Dawson County Emergency Services recently recognized its top employees of 2011 and paid special tribute to five individuals who made significant contributions to the department over the last three decades.
Capt. Jason Dooley was named Career Employee of the Year, while Capt. Douglas Wofford received recognition for his volunteer work with the department during a ceremony Dec. 3.
Both men said they were honored to receive the awards.
"Of course, there is no way I could have received this award had it not been for the support of the wonderful people that work with me and especially the employees on A-shift," Dooley said. "These guys and gal are some of the hardest working people I have ever supervised. They make my job easy."
Director Billy Thurmond said Dooley's leadership, coupled with the work he does above and beyond his daily duties, made him the obvious choice.
"He's one of our lead people in our Fire House Program, which is what we use to manage and maintain our records," Thurmond said. "He is just willing to do what it is that needs to be done."
A veteran firefighter, Wofford has served Dawson County Emergency Services for more than three decades in a volunteer capacity.
"When I think of this gentleman, I think of commitment and pride in what he does, because he is dedicated," Thurmond said last month. "When you volunteer for 32 years protecting your community, you're dedicated to that cause."
Wofford said he was humbled by the recognition.
"Some people have the calling to preach, but to me, this was my calling to help people," he said.
Several pioneers of emergency services in Dawson County received Lifetime Achievement awards at the banquet.
"These individuals have toiled, sacrificed, labored and dedicated many long hours to make the service we enjoy today as employees, volunteers, and citizens a reality," said Chief Lanier Swafford.
A county native and local mechanic, Harold Reece was often referred to as the "fire truck driver" in the early days and made tire and other repairs to ambulances and fire trucks, often at no charge.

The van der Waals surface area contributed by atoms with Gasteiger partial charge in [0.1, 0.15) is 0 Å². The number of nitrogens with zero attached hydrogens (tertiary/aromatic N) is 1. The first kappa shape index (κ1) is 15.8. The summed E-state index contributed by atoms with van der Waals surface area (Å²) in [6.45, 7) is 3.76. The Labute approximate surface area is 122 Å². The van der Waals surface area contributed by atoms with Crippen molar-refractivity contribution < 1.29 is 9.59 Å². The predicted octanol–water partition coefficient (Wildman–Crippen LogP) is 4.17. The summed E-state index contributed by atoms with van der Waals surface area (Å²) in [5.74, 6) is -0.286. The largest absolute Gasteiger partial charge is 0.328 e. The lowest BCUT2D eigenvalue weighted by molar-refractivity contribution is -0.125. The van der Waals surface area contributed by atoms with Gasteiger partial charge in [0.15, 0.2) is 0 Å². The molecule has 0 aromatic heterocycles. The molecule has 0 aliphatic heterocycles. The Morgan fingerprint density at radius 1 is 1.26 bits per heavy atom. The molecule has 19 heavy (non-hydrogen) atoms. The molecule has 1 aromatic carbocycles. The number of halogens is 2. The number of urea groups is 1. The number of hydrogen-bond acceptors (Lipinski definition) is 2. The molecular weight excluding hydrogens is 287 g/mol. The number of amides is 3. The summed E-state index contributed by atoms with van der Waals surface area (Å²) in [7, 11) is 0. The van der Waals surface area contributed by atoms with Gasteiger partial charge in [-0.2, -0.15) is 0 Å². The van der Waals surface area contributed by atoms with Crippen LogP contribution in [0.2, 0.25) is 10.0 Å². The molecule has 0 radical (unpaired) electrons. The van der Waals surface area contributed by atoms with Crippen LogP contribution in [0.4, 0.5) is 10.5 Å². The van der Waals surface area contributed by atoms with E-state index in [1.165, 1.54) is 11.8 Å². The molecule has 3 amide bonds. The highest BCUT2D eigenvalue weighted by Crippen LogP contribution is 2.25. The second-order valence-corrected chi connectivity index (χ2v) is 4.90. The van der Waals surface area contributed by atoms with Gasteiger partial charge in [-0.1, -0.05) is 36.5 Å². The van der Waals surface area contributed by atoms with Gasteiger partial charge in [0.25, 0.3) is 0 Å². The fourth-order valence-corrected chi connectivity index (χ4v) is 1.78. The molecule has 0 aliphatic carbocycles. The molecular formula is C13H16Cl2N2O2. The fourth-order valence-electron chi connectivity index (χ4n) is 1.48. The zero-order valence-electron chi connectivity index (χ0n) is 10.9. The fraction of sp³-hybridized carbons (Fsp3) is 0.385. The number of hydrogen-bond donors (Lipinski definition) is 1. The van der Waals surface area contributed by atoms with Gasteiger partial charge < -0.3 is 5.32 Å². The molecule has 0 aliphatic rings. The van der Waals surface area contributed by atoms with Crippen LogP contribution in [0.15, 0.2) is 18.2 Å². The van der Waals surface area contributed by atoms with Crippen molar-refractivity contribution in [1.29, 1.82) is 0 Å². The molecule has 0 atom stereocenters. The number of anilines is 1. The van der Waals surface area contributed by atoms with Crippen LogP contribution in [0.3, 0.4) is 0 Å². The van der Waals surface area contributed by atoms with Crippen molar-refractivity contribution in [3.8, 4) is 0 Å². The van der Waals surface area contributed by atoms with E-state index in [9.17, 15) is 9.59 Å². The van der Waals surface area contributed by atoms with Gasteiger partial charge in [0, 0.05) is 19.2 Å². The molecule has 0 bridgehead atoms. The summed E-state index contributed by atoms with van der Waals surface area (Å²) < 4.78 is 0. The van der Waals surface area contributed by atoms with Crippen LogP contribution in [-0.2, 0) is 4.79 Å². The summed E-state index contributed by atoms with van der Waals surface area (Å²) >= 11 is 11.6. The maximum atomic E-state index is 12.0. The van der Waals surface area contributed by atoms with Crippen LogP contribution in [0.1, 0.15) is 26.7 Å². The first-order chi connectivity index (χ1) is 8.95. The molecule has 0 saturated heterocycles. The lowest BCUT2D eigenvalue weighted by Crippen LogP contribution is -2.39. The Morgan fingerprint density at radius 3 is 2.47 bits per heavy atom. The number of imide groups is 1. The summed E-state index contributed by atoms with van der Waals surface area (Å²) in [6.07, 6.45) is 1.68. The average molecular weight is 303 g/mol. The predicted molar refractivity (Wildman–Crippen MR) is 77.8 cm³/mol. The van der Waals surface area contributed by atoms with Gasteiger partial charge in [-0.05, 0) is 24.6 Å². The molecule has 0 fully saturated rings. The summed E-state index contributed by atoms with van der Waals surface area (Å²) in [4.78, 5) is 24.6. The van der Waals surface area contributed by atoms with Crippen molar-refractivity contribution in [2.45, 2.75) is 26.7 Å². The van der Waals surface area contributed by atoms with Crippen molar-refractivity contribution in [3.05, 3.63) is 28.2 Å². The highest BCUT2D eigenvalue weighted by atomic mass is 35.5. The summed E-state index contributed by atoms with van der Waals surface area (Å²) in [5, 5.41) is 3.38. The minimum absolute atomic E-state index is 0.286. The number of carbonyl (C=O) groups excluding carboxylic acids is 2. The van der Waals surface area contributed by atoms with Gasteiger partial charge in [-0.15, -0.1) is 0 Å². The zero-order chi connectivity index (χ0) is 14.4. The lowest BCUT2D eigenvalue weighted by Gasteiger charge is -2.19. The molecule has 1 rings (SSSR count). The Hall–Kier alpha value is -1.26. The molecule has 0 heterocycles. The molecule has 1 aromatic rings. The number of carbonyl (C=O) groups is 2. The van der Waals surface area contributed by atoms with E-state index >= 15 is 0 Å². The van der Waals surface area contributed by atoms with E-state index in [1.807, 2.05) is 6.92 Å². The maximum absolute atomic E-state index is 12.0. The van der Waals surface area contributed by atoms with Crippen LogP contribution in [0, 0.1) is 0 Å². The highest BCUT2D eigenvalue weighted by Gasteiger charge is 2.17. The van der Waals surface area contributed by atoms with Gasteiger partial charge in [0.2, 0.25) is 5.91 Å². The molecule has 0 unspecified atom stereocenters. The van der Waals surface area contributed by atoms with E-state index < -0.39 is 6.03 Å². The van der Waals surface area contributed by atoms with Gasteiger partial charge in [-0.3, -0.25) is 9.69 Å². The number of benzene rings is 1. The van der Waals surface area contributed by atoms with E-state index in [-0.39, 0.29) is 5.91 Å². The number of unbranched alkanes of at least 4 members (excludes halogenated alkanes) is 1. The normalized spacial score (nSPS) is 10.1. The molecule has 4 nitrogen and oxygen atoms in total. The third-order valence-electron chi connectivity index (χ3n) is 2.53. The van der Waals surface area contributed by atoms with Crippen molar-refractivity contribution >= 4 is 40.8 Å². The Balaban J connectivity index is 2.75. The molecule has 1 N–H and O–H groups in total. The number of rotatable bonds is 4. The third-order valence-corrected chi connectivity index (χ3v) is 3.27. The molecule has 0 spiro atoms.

Reece said two of his most memorable calls were in 1962 and 1964 to put out fires at the high school.
Now retired, he continues to support the department.
"For his quiet and yet solid dedication to the citizens of Dawson County and for helping to make a better community than he found, it is my pleasure to present Harold Reece as a recipient of the Dawson County Emergency Services Lifetime Achievement Award," Swafford said.
Also honored were Junior and Juanita Garrett, who Swafford described as "major threads in the fabric of the Kilough community."
The couple was instrumental in the formation of Fire Station 3 on Harmony Church Road.
"He provided labor to construct the station and he and Juanita spent many long hours cooking those famous, hot biscuits at the fall festival to raise money for the church, fire department and community club," Swafford said.
Recipient Lyman Smith was also heavily involved in the early stages of developing the department.
Beginning as a volunteer in the late 1960s, he and others traveled the county in search of recruits to staff and support the Dawsonville Fire Department.
"He and his family later were heavily involved with the development of the Liberty Fire Department - now known as Station 2," Swafford said. "For many years, his family endured the grueling task of hosting an alarm siren for the fire department atop their home."
According to the family, "the whole house shook when that thing went off."
That siren represents an era of Dawson County Emergency Services history and is now on display at Station 2.
Charles Finley, a local educator, was also recognized for his contributions to the department.
A volunteer in the mid-1970s, Finley was one of the first men in the county to receive official EMT training and often left school to respond to emergency situations.
Although his passion as an educator won out over emergency services, Finley helped produce many leaders throughout this community today, including several who are or were firefighters, EMTs and paramedics, Swafford said.